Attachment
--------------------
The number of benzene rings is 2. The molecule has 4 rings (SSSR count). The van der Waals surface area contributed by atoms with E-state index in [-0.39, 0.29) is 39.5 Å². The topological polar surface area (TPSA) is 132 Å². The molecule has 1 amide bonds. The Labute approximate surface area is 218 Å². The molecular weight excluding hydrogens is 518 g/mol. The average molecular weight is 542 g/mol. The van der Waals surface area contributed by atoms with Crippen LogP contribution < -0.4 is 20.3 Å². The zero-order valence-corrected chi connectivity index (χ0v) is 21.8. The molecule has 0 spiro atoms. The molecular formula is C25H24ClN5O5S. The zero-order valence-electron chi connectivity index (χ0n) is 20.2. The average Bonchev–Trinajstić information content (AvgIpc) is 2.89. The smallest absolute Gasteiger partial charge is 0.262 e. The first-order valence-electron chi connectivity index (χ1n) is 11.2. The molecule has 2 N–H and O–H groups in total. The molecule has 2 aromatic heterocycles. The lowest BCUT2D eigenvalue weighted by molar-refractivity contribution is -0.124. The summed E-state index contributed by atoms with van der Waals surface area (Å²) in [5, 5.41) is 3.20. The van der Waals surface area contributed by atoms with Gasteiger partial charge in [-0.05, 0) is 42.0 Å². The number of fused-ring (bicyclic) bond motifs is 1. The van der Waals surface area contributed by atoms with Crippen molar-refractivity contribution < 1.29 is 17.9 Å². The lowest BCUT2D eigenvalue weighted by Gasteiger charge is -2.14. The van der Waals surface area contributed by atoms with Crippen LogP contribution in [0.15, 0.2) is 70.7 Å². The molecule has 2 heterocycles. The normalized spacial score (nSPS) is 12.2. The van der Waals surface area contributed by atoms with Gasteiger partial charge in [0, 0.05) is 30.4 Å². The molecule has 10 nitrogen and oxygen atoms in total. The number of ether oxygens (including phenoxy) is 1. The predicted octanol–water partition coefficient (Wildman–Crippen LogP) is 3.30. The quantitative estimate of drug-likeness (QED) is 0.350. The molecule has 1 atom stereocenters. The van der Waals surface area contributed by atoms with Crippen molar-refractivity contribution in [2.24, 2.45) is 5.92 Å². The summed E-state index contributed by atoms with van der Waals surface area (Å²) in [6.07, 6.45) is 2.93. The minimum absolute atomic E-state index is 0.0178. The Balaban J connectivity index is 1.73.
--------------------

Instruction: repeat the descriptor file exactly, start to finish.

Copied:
The number of benzene rings is 2. The molecule has 4 rings (SSSR count). The van der Waals surface area contributed by atoms with E-state index in [-0.39, 0.29) is 39.5 Å². The topological polar surface area (TPSA) is 132 Å². The molecule has 1 amide bonds. The Labute approximate surface area is 218 Å². The molecular weight excluding hydrogens is 518 g/mol. The average molecular weight is 542 g/mol. The van der Waals surface area contributed by atoms with Crippen LogP contribution < -0.4 is 20.3 Å². The zero-order valence-corrected chi connectivity index (χ0v) is 21.8. The molecule has 0 spiro atoms. The molecular formula is C25H24ClN5O5S. The zero-order valence-electron chi connectivity index (χ0n) is 20.2. The average Bonchev–Trinajstić information content (AvgIpc) is 2.89. The smallest absolute Gasteiger partial charge is 0.262 e. The first-order valence-electron chi connectivity index (χ1n) is 11.2. The molecule has 2 N–H and O–H groups in total. The molecule has 2 aromatic heterocycles. The lowest BCUT2D eigenvalue weighted by molar-refractivity contribution is -0.124. The summed E-state index contributed by atoms with van der Waals surface area (Å²) in [5, 5.41) is 3.20. The van der Waals surface area contributed by atoms with Gasteiger partial charge in [-0.05, 0) is 42.0 Å². The number of fused-ring (bicyclic) bond motifs is 1. The van der Waals surface area contributed by atoms with Crippen molar-refractivity contribution < 1.29 is 17.9 Å². The lowest BCUT2D eigenvalue weighted by Gasteiger charge is -2.14. The van der Waals surface area contributed by atoms with Crippen LogP contribution in [0.15, 0.2) is 70.7 Å². The molecule has 2 heterocycles. The normalized spacial score (nSPS) is 12.2. The van der Waals surface area contributed by atoms with Gasteiger partial charge in [0, 0.05) is 30.4 Å². The molecule has 10 nitrogen and oxygen atoms in total. The number of ether oxygens (including phenoxy) is 1. The predicted octanol–water partition coefficient (Wildman–Crippen LogP) is 3.30. The quantitative estimate of drug-likeness (QED) is 0.350. The molecule has 1 atom stereocenters. The van der Waals surface area contributed by atoms with Crippen molar-refractivity contribution in [2.24, 2.45) is 5.92 Å². The summed E-state index contributed by atoms with van der Waals surface area (Å²) in [6.07, 6.45) is 2.93. The minimum absolute atomic E-state index is 0.0178. The Balaban J connectivity index is 1.73.